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What Goes Around Comes Around -

 November 1, 2001 

Clark on his sailboat "Mickey" at the Trinidad & Tobago Yacht Club

When 77 year old David Clark sails into Ft. Lauderdale on December 7, he will have achieved the world record as the oldest sailor completing a solo circumnavigation of the planet. But when we spoke with him a few days ago, just before he left Trinidad for the last leg of his epic voyage, the sailor and jazz clarinettist told us, "I'm not doing it all alone."

David told us his story aboard his 34-foot sloop, "Mickey", tied up at the Trinidad & Tobago Yacht Club. In the eight years since the start of his first attempt at the record, he's lost two boats, two clarinets, a saxophone, and a dog, but he's gained countless friends and supporters. His success at long last is due to his indomitable spirit and the generosity of people around the globe.

It certainly hasn't been easy. He thought up the idea in 1991 when he was 67 years old and had just completed his first circumnavigation, most of it single-handed. He figured he had sailed around the earth once already, so why not again by himself? His wife Lynda was not overly enthusiastic when he told her about the scheme. She had accompanied him for the initial part of his first round the world trip. David recalled, "Lynda went to New Zealand with me and then, discovering how little I knew about it all, she got off." Not exactly a vote of confidence.

But once David got it into his mind to do it again solo, Lynda knew it was no use dissuading him. She soon embraced the idea and became home base where she now handles publicity, sponsorships and the piles of fan mail he receives. He left Florida in 1992 in his 31 foot Pacific Seacraft, "Sea Me Now", that he had built himself from a bare hull. After a 63 day passage from Panama, he had a bit of a mishap with a reef in the Tuamotu islands in French Polynesia, but that didn't stop him. A gale in the Indian Ocean did, however. He snapped his backstay, lost his mast, and began taking on water. He was plucked from his sinking boat by a passing cargo ship.

Back in the States, he played his clarinet at every venue he could find in the San Francisco Bay area to make enough money to buy another boat. He ended up with a 44-foot steel boat in pretty sorry shape that he named "Mollie Milar", after his mother. Although planning an east-to-west circumnavigation, he wanted to leave from Ft. Lauderdale in order to end the trip there. He fixed up the "Mollie Milar" the best he could on a limited budget, had a disastrous sail to Florida via the Panama Canal, when virtually everything broke, and spent another eight months in Ft. Lauderdale fixing her up again. "It pretty well stayed together until I sunk it", he remarked. This time he lost his boat in a storm off the Cape of Good Hope, only 8000 miles from his goal.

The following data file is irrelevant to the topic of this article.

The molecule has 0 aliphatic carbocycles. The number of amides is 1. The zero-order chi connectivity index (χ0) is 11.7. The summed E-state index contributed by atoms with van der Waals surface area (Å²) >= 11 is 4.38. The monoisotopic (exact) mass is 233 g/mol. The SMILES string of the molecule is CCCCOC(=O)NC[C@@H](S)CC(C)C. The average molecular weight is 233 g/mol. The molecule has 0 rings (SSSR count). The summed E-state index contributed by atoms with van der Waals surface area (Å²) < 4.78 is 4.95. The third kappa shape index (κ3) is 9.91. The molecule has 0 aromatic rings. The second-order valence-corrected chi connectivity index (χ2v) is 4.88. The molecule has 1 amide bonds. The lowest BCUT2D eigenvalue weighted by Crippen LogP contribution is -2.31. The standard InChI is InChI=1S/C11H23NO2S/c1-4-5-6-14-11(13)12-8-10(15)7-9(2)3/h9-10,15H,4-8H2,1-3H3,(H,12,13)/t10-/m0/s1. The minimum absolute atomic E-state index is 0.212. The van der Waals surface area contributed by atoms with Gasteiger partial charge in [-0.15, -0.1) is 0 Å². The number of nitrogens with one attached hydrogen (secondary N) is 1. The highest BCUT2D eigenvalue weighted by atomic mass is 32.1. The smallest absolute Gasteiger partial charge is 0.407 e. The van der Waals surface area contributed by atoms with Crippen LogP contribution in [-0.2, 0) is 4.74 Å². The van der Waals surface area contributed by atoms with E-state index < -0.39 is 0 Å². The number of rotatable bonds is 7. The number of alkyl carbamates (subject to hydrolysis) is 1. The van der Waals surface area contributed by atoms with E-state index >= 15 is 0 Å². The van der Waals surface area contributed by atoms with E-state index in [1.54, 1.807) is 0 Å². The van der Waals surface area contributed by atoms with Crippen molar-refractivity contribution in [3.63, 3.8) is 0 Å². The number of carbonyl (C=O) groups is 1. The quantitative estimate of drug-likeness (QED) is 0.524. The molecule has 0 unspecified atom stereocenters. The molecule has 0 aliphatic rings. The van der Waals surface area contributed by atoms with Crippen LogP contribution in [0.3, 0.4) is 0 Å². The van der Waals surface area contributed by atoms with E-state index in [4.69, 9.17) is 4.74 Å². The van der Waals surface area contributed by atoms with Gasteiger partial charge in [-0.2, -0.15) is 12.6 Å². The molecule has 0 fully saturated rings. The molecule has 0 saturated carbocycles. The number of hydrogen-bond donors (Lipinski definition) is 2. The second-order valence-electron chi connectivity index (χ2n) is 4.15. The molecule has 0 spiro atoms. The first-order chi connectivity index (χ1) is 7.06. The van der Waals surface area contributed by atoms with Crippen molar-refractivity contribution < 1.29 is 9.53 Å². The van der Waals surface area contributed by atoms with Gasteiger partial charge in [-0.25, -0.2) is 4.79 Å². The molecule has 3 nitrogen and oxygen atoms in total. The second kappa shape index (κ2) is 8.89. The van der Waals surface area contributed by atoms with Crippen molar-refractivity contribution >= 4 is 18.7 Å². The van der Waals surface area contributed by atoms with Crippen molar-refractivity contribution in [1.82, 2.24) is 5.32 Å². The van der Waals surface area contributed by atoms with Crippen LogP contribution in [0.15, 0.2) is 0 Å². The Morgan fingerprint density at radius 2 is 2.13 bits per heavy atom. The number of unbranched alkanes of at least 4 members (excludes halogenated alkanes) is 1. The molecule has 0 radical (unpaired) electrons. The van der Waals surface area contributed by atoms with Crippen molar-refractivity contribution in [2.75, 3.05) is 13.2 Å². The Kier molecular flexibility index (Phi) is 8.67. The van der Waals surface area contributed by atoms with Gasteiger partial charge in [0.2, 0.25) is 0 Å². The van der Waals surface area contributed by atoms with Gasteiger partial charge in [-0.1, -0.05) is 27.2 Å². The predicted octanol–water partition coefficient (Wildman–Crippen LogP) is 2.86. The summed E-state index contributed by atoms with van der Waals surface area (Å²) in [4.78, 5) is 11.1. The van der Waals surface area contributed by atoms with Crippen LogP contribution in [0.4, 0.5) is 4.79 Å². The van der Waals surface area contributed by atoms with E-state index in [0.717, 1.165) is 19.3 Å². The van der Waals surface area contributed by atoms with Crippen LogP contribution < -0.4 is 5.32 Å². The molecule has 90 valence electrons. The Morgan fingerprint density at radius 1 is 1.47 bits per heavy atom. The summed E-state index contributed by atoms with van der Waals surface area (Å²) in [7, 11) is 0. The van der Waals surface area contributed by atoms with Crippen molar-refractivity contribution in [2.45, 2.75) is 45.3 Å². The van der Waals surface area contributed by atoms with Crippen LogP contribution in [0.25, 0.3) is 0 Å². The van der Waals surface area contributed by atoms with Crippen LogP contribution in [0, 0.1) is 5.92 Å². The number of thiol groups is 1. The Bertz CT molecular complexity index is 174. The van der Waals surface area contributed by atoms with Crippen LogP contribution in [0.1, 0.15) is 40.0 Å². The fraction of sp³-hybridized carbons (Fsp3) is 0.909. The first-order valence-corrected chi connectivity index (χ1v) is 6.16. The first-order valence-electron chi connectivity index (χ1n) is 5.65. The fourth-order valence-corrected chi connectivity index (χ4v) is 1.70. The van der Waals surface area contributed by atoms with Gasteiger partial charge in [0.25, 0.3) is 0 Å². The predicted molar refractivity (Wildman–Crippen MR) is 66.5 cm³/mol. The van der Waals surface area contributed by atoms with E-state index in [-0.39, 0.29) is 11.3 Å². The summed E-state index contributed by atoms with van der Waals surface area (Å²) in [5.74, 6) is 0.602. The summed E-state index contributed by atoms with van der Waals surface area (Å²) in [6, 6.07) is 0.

Just before he had left Cape Town, he had given away one of his three clarinets to someone whose story had touched him. Apparently, the fellow's wife loved the clarinet, but had sold hers in order to buy him a birthday present. Handing over his clarinet, David said, "Well, here's a present for HER!" A few days later, when shipwrecked David appeared back in Cape Town with only the clothes on his back, the first to meet him was his new friend, clarinet in hand. "Here you are, you can have it back," he offered. David told him he would only borrow it for a few months and then send it back to him when he got to the States. He wasn't about to give up his quest, especially now that he had the means once more to raise money.

As David resumed playing the clarinet in Cape Town, Lynda back home hit the "send" button on her PC, appealing to everyone on their e-mail list for contributions. In two weeks, they received $15,000 US, enough to buy and outfit (barely) an older South African-built boat. He named her "Mickey" after the West Highland terrier he had lost with the "Mollie Milar", and headed out again, bound for the Caribbean.

"Mickey" arrived in Trinidad on June 28. As we and other cruisers waited out hurricane season, David entertained us with his clarinet. The generosity he experienced around the world continued during his stay on the island. One of the big boatyards hauled his boat for free, a chandlery gave him bottom paint and the TTYC helped him out with his slip rental. A department store gave him a stereo system and an electronics firm gave him a computer so he could write his story.

As we chatted with him a couple of days before he left to complete his trip, David professed, "It's crazy because here I am sitting in this boat with all of this. And when I got off my last boat after sinking it I had absolutely zero, I was totally destitute. And yet, here I am."

For someone who has travelled the world for eight years sharing stories, music and goodwill with everyone he's met, David shouldn't be so amazed at his good fortune. As they say, what goes around, comes around.

David & Eileen